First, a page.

We turn next to the "notice of appeal" (Code Ann. 6-809 (d)) for direction. The defendant states therein that "grounds for this appeal are:" (1) the court incorrectly computed his "net income," (2) the court failed to consider his "higher tax burden," (3) the court incorrectly found his "two (2) incomes" which resulted in higher taxes did not reduce his "net income," and (4) the court erred in finding $2,500 was due the plaintiff in addition to sums paid into court by the garnishees.
Finally, we turn to the brief. Wall v. Rhodes, 112 Ga. App. 572 (1), supra. Wall does not mean that the brief may supply a missing portion of the enumeration, or enlarge the enumeration -- only that where the enumeration is ambiguous we may refer to extrinsic evidence to explain or clarify but not to substitute or provide a missing element. See generally 5 CJS 192, Appeal & Error, 1285. The enumeration must furnish the descriptive key to the error alleged ( Reese v. State, 121 Ga. App. 189 (1) (173 SE2d 351)) and then the brief may explain. The brief argues that the "whole proceeding . . . is a nullity . . . for two reasons: 1. The summons issued was a prejudgment garnishment and required the approval and sanction of a trial judge . . . to be valid. 2. The Plaintiff in Garnishment failed to serve the . . . Defendant in garnishment by publication or any other legal method."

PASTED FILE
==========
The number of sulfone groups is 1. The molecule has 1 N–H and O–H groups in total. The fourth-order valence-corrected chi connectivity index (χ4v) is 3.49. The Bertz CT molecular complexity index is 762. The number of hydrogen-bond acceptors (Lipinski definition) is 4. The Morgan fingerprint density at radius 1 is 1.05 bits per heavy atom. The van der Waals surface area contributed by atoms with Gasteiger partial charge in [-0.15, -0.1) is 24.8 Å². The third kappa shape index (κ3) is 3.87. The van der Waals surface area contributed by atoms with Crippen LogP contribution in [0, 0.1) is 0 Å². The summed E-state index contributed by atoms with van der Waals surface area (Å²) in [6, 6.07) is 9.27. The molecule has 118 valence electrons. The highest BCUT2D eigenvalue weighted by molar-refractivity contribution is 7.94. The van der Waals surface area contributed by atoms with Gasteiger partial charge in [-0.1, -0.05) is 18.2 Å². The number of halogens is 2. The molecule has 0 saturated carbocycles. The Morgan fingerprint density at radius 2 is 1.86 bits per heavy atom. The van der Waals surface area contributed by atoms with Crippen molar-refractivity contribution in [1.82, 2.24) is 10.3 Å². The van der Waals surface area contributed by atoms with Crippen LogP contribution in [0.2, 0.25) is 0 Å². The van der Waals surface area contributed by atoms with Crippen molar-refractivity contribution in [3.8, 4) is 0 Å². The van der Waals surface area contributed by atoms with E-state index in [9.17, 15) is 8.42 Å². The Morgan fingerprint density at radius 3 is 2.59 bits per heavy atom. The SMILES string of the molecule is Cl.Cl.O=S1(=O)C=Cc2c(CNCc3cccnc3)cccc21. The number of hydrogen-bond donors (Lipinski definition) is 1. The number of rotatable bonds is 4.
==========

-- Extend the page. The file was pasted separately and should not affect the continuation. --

In summary, following the directive of Code Ann. 6-809 (d), we have 5 possible grounds of appeal in the record, 4 different grounds of appeal in the notice of appeal, and under Wall, supra -- the brief explains that the bases of the first enumeration are two different grounds.